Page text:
2. A notebook

My notebook is a vital part of my Bible study. I use it to make a note of verses that stand out to me, to make a note of key concepts and main themes, to write out an overview of the book in my own words, to write out prayers, to express my thoughts on certain passages and how they apply to my life, and so on.

It doesn’t need to be a fancy journal. Paperchase, I love you, but in the same way as I couldn’t highlight an expensive Bible, I can’t bring myself to write on the first page of one of your beautiful bullet journals.

A standard notebook works fine for me. Mine is one I picked up from The Works a couple of years ago and forgot about until recently. It’s pink with flowers on, and the pages are cream with pink lines. It looks kinda fancy, but I think it cost between £2-£3. I know The Works still do some very reasonable notebooks, but honestly, even a refill pad would work. I don’t keep notes in any kind of order, I just write them down as they pop up.

Writing things down helps me to solidify my learning. If I only read something, I don’t find that it sticks as well as if I’ve made notes, even if it’s just a few sentences or a quick summary. I also like to flick back through my notebook and see how my understanding has progressed and expanded.

3. Coloured pencils

You may have seen Bible highlighters advertised, and I have used them myself in the past. I thought they would be revolutionary – no more bleeding through the page! But if I’m totally honest, I couldn’t get along with them. They’re wax-based rather than ink-based (hence, no-bleed) but I found they left the page feeling almost tacky, even sticky. Plus, I can’t say that they were any more useful than any standard wax crayon would have been.

However, I recently started using coloured pencils to highlight in my Bible, and it’s been a game-changer. After a rocky start (hint: don’t press too hard!) I found that they work brilliantly as highlighters. The fact they have a point makes it much easier to highlight the specific words or sentences you want, rather than accidentally highlighting the lines above and below at the same time. They obviously don’t bleed through the paper and a basic pack of coloured pencils offers a much wider range of colours for a much lower price than special Bible highlighters.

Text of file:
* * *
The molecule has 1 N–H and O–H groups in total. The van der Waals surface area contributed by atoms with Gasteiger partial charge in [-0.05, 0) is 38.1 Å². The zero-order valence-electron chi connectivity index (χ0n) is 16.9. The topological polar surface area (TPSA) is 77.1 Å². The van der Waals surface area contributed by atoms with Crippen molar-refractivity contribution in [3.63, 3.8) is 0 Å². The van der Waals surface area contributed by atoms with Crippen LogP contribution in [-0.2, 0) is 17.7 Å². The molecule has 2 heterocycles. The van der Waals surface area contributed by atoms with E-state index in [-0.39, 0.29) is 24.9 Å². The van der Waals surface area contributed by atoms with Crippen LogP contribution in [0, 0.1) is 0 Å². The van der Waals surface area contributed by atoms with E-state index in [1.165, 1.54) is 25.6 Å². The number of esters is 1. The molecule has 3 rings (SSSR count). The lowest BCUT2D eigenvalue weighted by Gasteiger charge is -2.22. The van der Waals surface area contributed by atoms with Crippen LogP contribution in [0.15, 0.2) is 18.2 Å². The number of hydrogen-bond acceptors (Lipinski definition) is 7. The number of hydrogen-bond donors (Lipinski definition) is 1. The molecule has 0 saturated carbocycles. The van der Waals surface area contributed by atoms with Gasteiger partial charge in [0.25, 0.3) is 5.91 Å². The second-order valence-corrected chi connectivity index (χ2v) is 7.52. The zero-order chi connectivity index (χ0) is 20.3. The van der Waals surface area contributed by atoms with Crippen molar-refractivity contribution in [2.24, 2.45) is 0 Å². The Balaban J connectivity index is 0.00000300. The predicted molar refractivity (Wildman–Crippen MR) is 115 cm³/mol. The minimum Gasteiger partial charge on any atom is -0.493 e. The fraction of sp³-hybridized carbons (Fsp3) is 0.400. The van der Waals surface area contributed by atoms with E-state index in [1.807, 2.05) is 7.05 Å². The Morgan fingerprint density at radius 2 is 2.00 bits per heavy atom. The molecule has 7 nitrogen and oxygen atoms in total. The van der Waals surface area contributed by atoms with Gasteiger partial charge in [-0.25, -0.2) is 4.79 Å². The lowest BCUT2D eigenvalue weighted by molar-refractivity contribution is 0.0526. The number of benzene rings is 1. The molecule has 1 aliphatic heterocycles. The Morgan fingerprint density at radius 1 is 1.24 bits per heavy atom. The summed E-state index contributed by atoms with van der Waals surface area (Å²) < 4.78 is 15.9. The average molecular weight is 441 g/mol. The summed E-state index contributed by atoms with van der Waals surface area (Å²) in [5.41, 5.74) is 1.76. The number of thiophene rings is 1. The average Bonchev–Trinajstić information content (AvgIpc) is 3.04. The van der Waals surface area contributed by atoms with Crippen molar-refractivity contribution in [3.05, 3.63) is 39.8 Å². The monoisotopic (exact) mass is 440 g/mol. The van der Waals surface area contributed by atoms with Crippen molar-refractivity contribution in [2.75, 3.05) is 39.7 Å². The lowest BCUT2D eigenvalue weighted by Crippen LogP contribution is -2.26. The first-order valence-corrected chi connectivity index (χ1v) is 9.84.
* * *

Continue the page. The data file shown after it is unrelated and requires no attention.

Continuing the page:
And that’s it!

Of course, as I mentioned at the beginning, there are innumerable resources that can help us go deeper into our Bible study. YouVersion provides plans for users to follow. Grace to You has an app full of studies by topic. There are verse-by-verse commentaries and study guides for each book. We could spend our whole lives studying the Bible and using a new tool every day, and we would still only scratch the surface.

But when it comes to the crunch, I truly believe that the best way to study the Bible as a new believer is to crack it open and read it for yourself. Make some notes. Let the text speak for itself. You will build on this foundation, but I think it’s important to have that foundation established first.

I’m not an expert or a biblical scholar. I’m a beginner, a student, just like you. Don’t put pressure on yourself to understand absolutely everything immediately, to create aesthetic notes or to gather a library of expensive resources.

Start small and embrace the messy, imperfect journey.

I hope you find this helpful. What are your top three Bible study tools? Maybe you have some advice based on your own experiences? Scroll down to the comments section and share your thoughts!

So you want to study the Bible? 3 Essential Tools for Beginners (